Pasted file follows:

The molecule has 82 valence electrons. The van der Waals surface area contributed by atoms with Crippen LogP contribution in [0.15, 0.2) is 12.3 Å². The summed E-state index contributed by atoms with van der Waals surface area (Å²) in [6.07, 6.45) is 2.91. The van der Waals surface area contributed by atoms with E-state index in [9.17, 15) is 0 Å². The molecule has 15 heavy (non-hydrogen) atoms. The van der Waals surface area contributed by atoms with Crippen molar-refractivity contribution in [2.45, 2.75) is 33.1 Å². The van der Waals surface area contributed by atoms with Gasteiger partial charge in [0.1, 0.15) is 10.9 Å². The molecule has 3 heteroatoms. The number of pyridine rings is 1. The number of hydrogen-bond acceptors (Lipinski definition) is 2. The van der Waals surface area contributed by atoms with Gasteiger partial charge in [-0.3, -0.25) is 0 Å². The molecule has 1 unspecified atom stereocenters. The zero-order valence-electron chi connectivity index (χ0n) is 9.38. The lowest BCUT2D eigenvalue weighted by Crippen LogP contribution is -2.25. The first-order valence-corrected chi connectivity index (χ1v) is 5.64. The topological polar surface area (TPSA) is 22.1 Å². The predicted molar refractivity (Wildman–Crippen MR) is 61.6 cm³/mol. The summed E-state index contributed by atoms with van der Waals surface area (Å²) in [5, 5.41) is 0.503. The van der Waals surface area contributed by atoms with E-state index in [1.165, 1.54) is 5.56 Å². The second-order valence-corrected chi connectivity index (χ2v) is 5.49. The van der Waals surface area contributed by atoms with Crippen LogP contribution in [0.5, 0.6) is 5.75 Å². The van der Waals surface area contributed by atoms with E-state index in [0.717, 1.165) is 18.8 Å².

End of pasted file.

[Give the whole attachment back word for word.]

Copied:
The molecule has 82 valence electrons. The van der Waals surface area contributed by atoms with Crippen LogP contribution in [0.15, 0.2) is 12.3 Å². The summed E-state index contributed by atoms with van der Waals surface area (Å²) in [6.07, 6.45) is 2.91. The van der Waals surface area contributed by atoms with E-state index in [9.17, 15) is 0 Å². The molecule has 15 heavy (non-hydrogen) atoms. The van der Waals surface area contributed by atoms with Crippen molar-refractivity contribution in [2.45, 2.75) is 33.1 Å². The van der Waals surface area contributed by atoms with Gasteiger partial charge in [0.1, 0.15) is 10.9 Å². The molecule has 3 heteroatoms. The number of pyridine rings is 1. The number of hydrogen-bond acceptors (Lipinski definition) is 2. The van der Waals surface area contributed by atoms with Gasteiger partial charge in [-0.3, -0.25) is 0 Å². The molecule has 1 unspecified atom stereocenters. The zero-order valence-electron chi connectivity index (χ0n) is 9.38. The lowest BCUT2D eigenvalue weighted by Crippen LogP contribution is -2.25. The first-order valence-corrected chi connectivity index (χ1v) is 5.64. The topological polar surface area (TPSA) is 22.1 Å². The predicted molar refractivity (Wildman–Crippen MR) is 61.6 cm³/mol. The summed E-state index contributed by atoms with van der Waals surface area (Å²) in [5, 5.41) is 0.503. The van der Waals surface area contributed by atoms with E-state index in [1.165, 1.54) is 5.56 Å². The second-order valence-corrected chi connectivity index (χ2v) is 5.49. The van der Waals surface area contributed by atoms with Crippen LogP contribution in [0.5, 0.6) is 5.75 Å². The van der Waals surface area contributed by atoms with E-state index in [0.717, 1.165) is 18.8 Å².